Travel

The dump station

All roads lead to the dump station.

No matter what sort of RV you travel in, everyone who aspires to be completely self-contained must, at some point, engage in the ritual of the toilet dump.

In Australia, the most popular waste storage system for motorhomes and campervans are small removable box cassettes that can be removed for emptying via an access door on the outside of the vehicle. They generally will last two people a few days of regular usage (although results will vary depending on variables such as alcohol intake and curry consumption) before they require emptying.

Once emptied, a small amount of water is added and then a pellet containing an enzyme that breaks down all the solids ( including the toilet paper) as well as adding a slightly more socially acceptable colouring and aroma.

The result is a sort of browny-blue or browny-green lumpy broth that smells of violets or perhaps lavendar, with a faint under-tone of something decidedly nasty.

Luckily the whole system is pretty easy to use. Almost foolproof.

Many of these toilet cassettes have wheels and an extendable handle a so they can be easily transported to the nearest dump station once removed.

All holiday parks have at least one dump station. They usually have a distinct blue lid that lifts to reveal a wide, funnelled drain. All designed by quantum physicists to supposedly minimise aesthetic distress and backsplash.
Next to the dump point is a water hose for washing the whole thing clean after the dump has been executed.

There seem to be several different approaches to this activity. Some handle it as a tense, secretive, covert operation, best performed at dusk…whilst others strut their cassetes behind them like shopping trollies, sloshing and ratteling up and down the park pavements. These folk aproach excrement removal routines with relaxed communal nonchelance.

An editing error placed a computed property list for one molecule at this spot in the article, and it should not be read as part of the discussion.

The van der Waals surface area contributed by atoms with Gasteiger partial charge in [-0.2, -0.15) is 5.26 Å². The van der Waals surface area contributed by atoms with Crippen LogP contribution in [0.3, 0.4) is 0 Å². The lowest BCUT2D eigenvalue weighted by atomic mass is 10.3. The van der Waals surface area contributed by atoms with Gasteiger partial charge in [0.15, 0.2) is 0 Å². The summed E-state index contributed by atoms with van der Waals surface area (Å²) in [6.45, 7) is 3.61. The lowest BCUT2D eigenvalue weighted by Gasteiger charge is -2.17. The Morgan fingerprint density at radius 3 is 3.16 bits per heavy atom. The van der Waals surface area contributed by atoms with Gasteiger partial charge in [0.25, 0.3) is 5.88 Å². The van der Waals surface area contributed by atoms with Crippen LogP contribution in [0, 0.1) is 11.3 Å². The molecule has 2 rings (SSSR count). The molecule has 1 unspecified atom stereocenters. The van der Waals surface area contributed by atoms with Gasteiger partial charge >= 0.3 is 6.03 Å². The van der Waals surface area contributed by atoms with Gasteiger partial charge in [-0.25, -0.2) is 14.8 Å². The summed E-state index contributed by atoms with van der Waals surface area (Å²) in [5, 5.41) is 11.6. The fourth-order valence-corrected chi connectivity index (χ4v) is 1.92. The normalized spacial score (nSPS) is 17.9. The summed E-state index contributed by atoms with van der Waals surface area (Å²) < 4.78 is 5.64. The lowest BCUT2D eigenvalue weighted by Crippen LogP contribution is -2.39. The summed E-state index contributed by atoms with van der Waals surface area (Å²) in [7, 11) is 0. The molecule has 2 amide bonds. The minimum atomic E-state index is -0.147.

Nothing to see here.

After 35 years as a nurse, I find the idea of wheeling 3 days worth of our combined fecal & urinary expenditure pulled behind me over uneven, bumpy terrain, fraught with danger.

So. Even though it tends to get a little heavy on longer walks to the dump station, you will find me carrying the whole box and dice held out in front of me. With due respect.
Much the same way I would carry one of the thousands of brimming bedpans that I have transported from bed to sluice over the duration of my career.
You see, transporting large containers of piss and poo with an almost gyroscopic levelling precision and the quiet, nothing-to-see-here stealth of a ninja comes almost second nature to me.

3 comments on “The dump station

  1. Lorri Fischer

    Empathise with your feelings on the dump situation…couldn’t face it myself so opted for the more eco friendly composting toilet….so much better and no chemicals or nasty smells. Expensive but worth it just to never have to do the dump thing again. Liquids are separated and can be poured out anytime and solids dry out over a month or so (two people) and then can be dug into the soil as compost.

    Like

  2. Deirdre Russack

    Brings back bedpan memories – like the time I pressed the button before lifting my foot (it was a long time ago). The state of my white starched apron was something else.

    Liked by 1 person

  3. And yet despite your stealth, you have so many bedpan stories to tell!

    Like

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